Rheumatoid factors in immune complexes of patients with rheumatoid arthritis
- Cite this article as:
- Mannik, M., Nardella, F.A. & Sasso, E.H. Springer Semin Immunopathol (1988) 10: 215. doi:10.1007/BF01857226
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Substantial evidence indicates that humoral immunity through antigen-antibody complex formation contributes to the pathogenesis of RA. Several studies have examined the composition of immune complexes present in the synovial fluid of patients with RA. The constituents of these immune complexes have been immunoglobulins and complement components. Only a few polypeptides in these immune complexes have not been identified. These unidentified components account for only a few percent of total proteins present. These results suggest that rheumatoid factors and their antigens are quantitatively the important ingredients of immune complexes in synovial fluid of patients with RA. The immune deposits in the superficial layers of articular cartilage from patients with RA contain RFs and antibodies to type II collagen.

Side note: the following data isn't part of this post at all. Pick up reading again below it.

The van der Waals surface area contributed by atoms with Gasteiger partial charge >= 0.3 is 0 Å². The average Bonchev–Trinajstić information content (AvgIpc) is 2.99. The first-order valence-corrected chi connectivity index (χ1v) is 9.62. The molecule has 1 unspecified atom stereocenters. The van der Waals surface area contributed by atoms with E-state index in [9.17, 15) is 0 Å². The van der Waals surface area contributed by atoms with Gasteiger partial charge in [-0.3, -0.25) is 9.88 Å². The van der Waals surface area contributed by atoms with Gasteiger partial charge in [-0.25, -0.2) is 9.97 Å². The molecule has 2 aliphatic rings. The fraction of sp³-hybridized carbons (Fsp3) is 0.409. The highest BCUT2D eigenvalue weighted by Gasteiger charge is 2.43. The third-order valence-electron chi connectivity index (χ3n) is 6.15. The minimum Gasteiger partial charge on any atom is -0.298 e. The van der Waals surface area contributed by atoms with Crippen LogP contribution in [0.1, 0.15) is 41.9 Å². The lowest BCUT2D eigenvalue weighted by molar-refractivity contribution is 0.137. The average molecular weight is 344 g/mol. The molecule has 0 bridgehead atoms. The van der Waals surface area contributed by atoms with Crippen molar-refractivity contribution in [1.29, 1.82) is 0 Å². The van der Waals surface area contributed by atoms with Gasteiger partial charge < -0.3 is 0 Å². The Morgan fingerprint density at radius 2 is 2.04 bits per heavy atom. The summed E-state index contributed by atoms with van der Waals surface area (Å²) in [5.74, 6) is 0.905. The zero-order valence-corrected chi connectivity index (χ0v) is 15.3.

IgG RFs are unique autoantibodies in that they can form immune complexes with pathogenic potential by self-association and without the presence of separate antigen molecules. Self-association becomes possible when the antigenic specificity of IgG RFs is directed to antigenic determinants present on the Fc region of the same molecule. Self-association of IgG RFs is enhanced in a milieu of high concentration of these antibodies and in relative paucity of normal IgG — i. e., conditions that exist in the synovial tissue where IgG RFs are synthesized.
Relatively little attention has been devoted to antigenic specificity of RFs in relation to disease. The self-associating IgG RFs illustrate how the antibody specificity and presence of antigenic determinants can contribute to formation of unique immune complexes. One of the major antigenic determinants for IgM RFs is in the Cγ2-Cγ3 domain interface and involves some of the same amino acids that constitute the site for binding SPA. The specificity for self-associating IgG RFs is directed to the same antigenic determinant. Fc binding proteins from Streptococci and the Fc binding proteins induced by herpes type 1 virus bind to the same or overlapping areas of human IgG. The reasons for this similarity of binding to IgG between microbial Fc binding proteins and RFs is not apparent. This relationship, however, may stimulate the synthesis of some RFs by an internal image autoantiidiotype mechanism.